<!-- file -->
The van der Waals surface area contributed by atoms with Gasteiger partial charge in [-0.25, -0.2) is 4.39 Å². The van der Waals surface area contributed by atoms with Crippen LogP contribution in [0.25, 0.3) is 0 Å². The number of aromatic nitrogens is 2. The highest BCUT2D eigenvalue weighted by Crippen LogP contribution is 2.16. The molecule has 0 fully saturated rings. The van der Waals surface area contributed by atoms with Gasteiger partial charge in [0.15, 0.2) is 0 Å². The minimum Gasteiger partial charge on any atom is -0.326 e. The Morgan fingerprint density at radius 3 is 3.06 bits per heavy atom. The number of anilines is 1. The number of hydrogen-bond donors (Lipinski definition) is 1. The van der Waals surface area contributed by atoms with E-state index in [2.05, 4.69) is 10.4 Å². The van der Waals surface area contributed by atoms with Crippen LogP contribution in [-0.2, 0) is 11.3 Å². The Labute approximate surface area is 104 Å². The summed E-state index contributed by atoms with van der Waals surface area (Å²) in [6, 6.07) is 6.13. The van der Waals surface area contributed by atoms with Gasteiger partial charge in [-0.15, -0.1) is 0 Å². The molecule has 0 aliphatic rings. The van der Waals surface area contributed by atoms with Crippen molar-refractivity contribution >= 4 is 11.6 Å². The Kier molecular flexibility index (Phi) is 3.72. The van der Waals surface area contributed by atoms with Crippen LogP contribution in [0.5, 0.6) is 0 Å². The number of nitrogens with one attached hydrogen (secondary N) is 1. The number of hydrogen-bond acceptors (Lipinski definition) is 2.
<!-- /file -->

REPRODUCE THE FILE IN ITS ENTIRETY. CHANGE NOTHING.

The van der Waals surface area contributed by atoms with Gasteiger partial charge in [-0.25, -0.2) is 4.39 Å². The van der Waals surface area contributed by atoms with Crippen LogP contribution in [0.25, 0.3) is 0 Å². The number of aromatic nitrogens is 2. The highest BCUT2D eigenvalue weighted by Crippen LogP contribution is 2.16. The molecule has 0 fully saturated rings. The van der Waals surface area contributed by atoms with Gasteiger partial charge in [0.15, 0.2) is 0 Å². The minimum Gasteiger partial charge on any atom is -0.326 e. The Morgan fingerprint density at radius 3 is 3.06 bits per heavy atom. The number of anilines is 1. The number of hydrogen-bond donors (Lipinski definition) is 1. The van der Waals surface area contributed by atoms with E-state index in [2.05, 4.69) is 10.4 Å². The van der Waals surface area contributed by atoms with Crippen LogP contribution in [-0.2, 0) is 11.3 Å². The Labute approximate surface area is 104 Å². The summed E-state index contributed by atoms with van der Waals surface area (Å²) in [6, 6.07) is 6.13. The van der Waals surface area contributed by atoms with Gasteiger partial charge in [-0.15, -0.1) is 0 Å². The molecule has 0 aliphatic rings. The van der Waals surface area contributed by atoms with Crippen molar-refractivity contribution >= 4 is 11.6 Å². The Kier molecular flexibility index (Phi) is 3.72. The van der Waals surface area contributed by atoms with Crippen LogP contribution in [0.5, 0.6) is 0 Å². The number of nitrogens with one attached hydrogen (secondary N) is 1. The number of hydrogen-bond acceptors (Lipinski definition) is 2.